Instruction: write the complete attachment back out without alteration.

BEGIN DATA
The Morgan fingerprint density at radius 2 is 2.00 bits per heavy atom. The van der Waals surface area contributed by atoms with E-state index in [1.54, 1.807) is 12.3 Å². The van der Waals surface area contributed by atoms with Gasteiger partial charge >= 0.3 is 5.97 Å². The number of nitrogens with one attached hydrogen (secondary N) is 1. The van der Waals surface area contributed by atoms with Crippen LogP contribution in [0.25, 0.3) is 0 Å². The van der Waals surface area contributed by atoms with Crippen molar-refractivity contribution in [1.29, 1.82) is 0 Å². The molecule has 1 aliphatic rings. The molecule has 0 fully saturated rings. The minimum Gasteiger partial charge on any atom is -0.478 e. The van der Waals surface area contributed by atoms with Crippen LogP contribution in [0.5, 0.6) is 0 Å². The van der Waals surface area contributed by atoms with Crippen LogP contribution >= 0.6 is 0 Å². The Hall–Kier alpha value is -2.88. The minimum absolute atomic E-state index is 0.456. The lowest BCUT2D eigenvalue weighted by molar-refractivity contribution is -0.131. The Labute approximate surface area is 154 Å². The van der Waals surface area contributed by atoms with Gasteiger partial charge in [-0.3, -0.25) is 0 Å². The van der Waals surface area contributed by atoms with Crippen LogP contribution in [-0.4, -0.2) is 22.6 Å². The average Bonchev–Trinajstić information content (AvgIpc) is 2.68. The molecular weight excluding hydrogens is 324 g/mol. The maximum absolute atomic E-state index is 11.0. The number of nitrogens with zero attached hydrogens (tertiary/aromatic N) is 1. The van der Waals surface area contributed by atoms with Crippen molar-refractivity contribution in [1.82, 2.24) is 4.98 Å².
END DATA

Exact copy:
The Morgan fingerprint density at radius 2 is 2.00 bits per heavy atom. The van der Waals surface area contributed by atoms with E-state index in [1.54, 1.807) is 12.3 Å². The van der Waals surface area contributed by atoms with Gasteiger partial charge >= 0.3 is 5.97 Å². The number of nitrogens with one attached hydrogen (secondary N) is 1. The van der Waals surface area contributed by atoms with Crippen LogP contribution in [0.25, 0.3) is 0 Å². The van der Waals surface area contributed by atoms with Crippen molar-refractivity contribution in [1.29, 1.82) is 0 Å². The molecule has 1 aliphatic rings. The molecule has 0 fully saturated rings. The minimum Gasteiger partial charge on any atom is -0.478 e. The van der Waals surface area contributed by atoms with Crippen LogP contribution in [0.5, 0.6) is 0 Å². The van der Waals surface area contributed by atoms with Crippen LogP contribution >= 0.6 is 0 Å². The Hall–Kier alpha value is -2.88. The minimum absolute atomic E-state index is 0.456. The lowest BCUT2D eigenvalue weighted by molar-refractivity contribution is -0.131. The Labute approximate surface area is 154 Å². The van der Waals surface area contributed by atoms with Gasteiger partial charge in [-0.3, -0.25) is 0 Å². The van der Waals surface area contributed by atoms with Crippen LogP contribution in [-0.4, -0.2) is 22.6 Å². The average Bonchev–Trinajstić information content (AvgIpc) is 2.68. The molecular weight excluding hydrogens is 324 g/mol. The maximum absolute atomic E-state index is 11.0. The number of nitrogens with zero attached hydrogens (tertiary/aromatic N) is 1. The van der Waals surface area contributed by atoms with Crippen molar-refractivity contribution in [1.82, 2.24) is 4.98 Å².